It Ain’t Black and White with this Buddy
Grey Butcherbirds,much like Ravens, are meat-loving birds that aren’t afraid to come near to our homes and gardens. In fact, our backyards are often a treasure trove for these buddies that eat insects, beetles, caterpillars, mice, lizards, skinks and other small buddies.
Avoid using pesticides or chemicals in your garden, as you could unwittingly poison a helpful predator like the Grey Butcherbird.
If this sound is familiar to you, then you've been listening to the concerts of one of Australia's finest singers - the Grey Butcherbird.
Buddies like the Grey Butcherbird are also attracted to our streets, because they can scavenge on road kill. This may not sound too appealing, but it’s actually a useful job the Grey Butcherbird performs for us. It helps keep our environment clean and healthy by recycling nutrients back into the soil.
To attract birds to your garden install a bird bath or put out containers of clean, fresh water each day. Many different kinds of birds will drink from them or take a dip on a hot day. You will soon discover that most birds enjoy a chance to wet their feathers and fluff themselves up afterwards. This is their version of a morning shower.
You may be cheering the Grey Butcherbirds around your area now, but they do have a dark side. Many small birds tremble in fear when they hear the beautiful, rollicking call of this bird, which it often performs in a duet. That’s because small birds, their chicks and eggs are also on the menu of the Grey Butcherbird.
Butcherbirds get their name from their gruesome way of feeding. The Grey Butcherbird’s mean-looking hooked beak gives you a clue. When they catch prey, they hang it off a branch or tree fork, and hack the meat away, just like a butcher. It also hangs uneaten food in the fork of a branch or impaled on a twig (their ‘larder’) and comes back to eat the leftovers later.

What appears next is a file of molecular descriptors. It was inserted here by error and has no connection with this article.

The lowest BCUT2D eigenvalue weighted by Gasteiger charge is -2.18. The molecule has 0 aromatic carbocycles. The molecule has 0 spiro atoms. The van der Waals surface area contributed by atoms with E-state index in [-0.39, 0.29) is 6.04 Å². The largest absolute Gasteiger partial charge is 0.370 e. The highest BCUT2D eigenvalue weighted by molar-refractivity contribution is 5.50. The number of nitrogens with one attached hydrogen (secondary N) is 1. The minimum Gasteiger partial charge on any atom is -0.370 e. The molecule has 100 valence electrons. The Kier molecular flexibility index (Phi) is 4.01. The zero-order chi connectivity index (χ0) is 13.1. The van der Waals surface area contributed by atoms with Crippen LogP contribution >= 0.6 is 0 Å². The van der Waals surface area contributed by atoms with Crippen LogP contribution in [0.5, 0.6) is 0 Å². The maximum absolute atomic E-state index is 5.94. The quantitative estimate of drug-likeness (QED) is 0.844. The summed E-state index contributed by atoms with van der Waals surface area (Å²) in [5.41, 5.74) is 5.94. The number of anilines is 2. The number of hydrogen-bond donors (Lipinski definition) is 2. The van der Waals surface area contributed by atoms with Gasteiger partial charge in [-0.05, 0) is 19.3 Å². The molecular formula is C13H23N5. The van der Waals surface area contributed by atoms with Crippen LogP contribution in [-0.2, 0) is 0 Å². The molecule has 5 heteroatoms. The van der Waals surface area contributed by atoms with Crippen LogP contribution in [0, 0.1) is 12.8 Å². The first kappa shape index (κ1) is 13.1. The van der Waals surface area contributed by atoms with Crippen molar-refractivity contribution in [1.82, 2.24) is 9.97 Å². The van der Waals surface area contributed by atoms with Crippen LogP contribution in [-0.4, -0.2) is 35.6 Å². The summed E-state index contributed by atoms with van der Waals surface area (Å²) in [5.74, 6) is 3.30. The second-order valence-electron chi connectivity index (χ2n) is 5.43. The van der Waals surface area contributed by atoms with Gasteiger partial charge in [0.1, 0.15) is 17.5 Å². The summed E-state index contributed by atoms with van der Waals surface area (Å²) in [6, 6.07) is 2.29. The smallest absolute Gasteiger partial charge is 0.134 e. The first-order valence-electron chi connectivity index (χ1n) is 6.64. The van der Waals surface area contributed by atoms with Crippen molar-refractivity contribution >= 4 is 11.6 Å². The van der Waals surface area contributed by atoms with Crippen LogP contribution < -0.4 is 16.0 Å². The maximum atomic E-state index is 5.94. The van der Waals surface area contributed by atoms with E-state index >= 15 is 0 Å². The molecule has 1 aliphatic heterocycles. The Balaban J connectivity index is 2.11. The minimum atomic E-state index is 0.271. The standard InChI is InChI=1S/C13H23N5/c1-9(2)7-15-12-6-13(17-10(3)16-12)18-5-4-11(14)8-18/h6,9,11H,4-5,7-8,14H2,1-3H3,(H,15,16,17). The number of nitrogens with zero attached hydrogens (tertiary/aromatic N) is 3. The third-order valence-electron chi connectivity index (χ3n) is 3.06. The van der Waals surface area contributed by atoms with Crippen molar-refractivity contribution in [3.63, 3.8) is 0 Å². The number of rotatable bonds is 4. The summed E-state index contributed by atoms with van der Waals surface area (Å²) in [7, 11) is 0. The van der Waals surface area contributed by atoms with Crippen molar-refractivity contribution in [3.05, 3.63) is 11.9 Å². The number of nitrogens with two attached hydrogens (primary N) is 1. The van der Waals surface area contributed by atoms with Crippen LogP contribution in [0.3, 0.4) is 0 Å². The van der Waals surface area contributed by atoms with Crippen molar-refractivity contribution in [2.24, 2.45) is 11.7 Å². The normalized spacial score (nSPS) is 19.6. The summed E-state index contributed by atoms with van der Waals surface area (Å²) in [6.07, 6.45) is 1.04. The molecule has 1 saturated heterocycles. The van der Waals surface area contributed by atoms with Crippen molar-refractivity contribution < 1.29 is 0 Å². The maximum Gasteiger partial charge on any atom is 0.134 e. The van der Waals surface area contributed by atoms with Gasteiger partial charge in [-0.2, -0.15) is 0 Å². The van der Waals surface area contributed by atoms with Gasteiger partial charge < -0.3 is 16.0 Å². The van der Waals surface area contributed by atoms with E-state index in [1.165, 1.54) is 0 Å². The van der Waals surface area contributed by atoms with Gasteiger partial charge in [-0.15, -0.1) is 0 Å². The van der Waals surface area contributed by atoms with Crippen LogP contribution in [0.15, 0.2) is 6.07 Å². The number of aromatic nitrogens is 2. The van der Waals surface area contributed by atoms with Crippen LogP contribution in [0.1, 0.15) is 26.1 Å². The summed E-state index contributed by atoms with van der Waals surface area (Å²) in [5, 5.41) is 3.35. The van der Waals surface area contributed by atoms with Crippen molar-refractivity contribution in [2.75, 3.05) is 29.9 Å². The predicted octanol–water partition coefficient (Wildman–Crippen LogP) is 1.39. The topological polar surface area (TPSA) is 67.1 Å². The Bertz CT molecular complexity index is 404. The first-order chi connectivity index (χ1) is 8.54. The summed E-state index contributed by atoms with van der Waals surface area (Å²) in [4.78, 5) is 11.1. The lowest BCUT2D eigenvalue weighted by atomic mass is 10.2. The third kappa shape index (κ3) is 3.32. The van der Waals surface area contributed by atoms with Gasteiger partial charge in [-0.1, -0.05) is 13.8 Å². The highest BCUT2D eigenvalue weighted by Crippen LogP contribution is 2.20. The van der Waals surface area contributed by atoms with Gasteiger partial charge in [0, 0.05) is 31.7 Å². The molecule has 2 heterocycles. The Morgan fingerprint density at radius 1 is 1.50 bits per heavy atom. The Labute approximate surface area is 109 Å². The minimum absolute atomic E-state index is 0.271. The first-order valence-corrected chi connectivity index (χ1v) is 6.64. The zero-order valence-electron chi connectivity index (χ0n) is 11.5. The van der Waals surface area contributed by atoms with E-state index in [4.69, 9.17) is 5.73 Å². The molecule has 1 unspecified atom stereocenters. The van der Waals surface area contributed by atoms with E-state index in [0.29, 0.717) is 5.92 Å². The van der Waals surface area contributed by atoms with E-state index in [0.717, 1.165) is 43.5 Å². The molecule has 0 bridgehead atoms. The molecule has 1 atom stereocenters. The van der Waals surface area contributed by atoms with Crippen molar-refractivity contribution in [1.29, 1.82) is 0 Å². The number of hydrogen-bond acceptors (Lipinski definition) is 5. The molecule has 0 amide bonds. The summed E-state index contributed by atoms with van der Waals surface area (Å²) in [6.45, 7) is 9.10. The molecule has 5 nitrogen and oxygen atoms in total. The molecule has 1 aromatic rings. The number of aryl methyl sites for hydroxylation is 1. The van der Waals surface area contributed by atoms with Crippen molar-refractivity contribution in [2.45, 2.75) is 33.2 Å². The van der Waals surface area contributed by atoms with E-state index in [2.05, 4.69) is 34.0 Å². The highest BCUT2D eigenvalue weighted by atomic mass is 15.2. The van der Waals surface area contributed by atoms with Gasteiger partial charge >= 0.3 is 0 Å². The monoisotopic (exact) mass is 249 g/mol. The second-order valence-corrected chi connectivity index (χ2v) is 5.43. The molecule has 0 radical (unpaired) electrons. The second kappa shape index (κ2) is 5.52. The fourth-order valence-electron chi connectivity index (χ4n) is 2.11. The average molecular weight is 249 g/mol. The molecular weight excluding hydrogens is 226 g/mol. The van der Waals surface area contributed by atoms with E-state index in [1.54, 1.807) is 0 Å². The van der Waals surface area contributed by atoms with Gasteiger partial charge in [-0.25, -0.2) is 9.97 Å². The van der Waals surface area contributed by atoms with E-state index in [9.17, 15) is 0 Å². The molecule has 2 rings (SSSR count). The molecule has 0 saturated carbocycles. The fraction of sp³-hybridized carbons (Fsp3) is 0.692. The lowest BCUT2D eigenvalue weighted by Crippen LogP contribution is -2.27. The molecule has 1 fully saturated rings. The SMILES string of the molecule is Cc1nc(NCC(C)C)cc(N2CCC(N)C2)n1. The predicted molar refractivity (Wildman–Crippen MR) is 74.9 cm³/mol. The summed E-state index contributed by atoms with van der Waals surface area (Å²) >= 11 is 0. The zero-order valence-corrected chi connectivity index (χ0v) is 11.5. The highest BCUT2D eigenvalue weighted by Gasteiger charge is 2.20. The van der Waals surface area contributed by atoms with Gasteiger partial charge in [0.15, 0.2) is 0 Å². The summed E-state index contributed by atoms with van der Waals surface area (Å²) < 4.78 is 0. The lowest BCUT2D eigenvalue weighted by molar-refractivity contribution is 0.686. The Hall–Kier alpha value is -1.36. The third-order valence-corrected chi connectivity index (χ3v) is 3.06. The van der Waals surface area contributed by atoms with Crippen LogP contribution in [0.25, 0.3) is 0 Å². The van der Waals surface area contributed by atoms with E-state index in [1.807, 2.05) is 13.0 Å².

Grey Butcherbirds have very small, short legs and feet, so they often perch on a branch and watch out below. When they see something, they pounce quickly on it, or can even catch prey in mid-air.
Grey Butcherbirds love to eat meat such as lizards, mice, beetles, insects, chicks and small birds, and other small buddies.
Grey Butcherbirds will also occasionally eat fruit and seeds, which you may see them hunting for in your garden.
Spring is a good time to see a Grey Butcherbird with its chicks. These birds breed from July to January each year. The females lay three to five eggs in
a nest up to 10 metres high off the ground. Mum will incubate her eggs for about 25 days, and then dad will help her feed the chicks. Watch and listen
out for nests near you, and you may just get to observe a Grey
Butcherbird family drama unfolding right before your eyes.
In some Grey Butcherbird families, the chicks will take a leaf out of the Kookaburra’s book and hang around for a year after they have fledged to help mum and dad raise the next set of chicks.
It really is a treat to hear Grey Butcherbirds calling, and they have a wide variety of rich, melodious calls. Take the time to listen out for them, and ensure that they continue singing for a long time to come by keeping your cat indoors, or by installing a cat run or cat enclosure so that your cat can go outside without attacking any buddies. Cats are natural hunters and will attack for fun, even if they aren’t hungry.
DID YOU KNOW?
Grey Butcherbirds have almost frontal vision, much like a raptor. This kind of vision helps them find their prey. Look out for them perching above areas you have just dug up in the garden, looking for grubs or other unearthed bugs.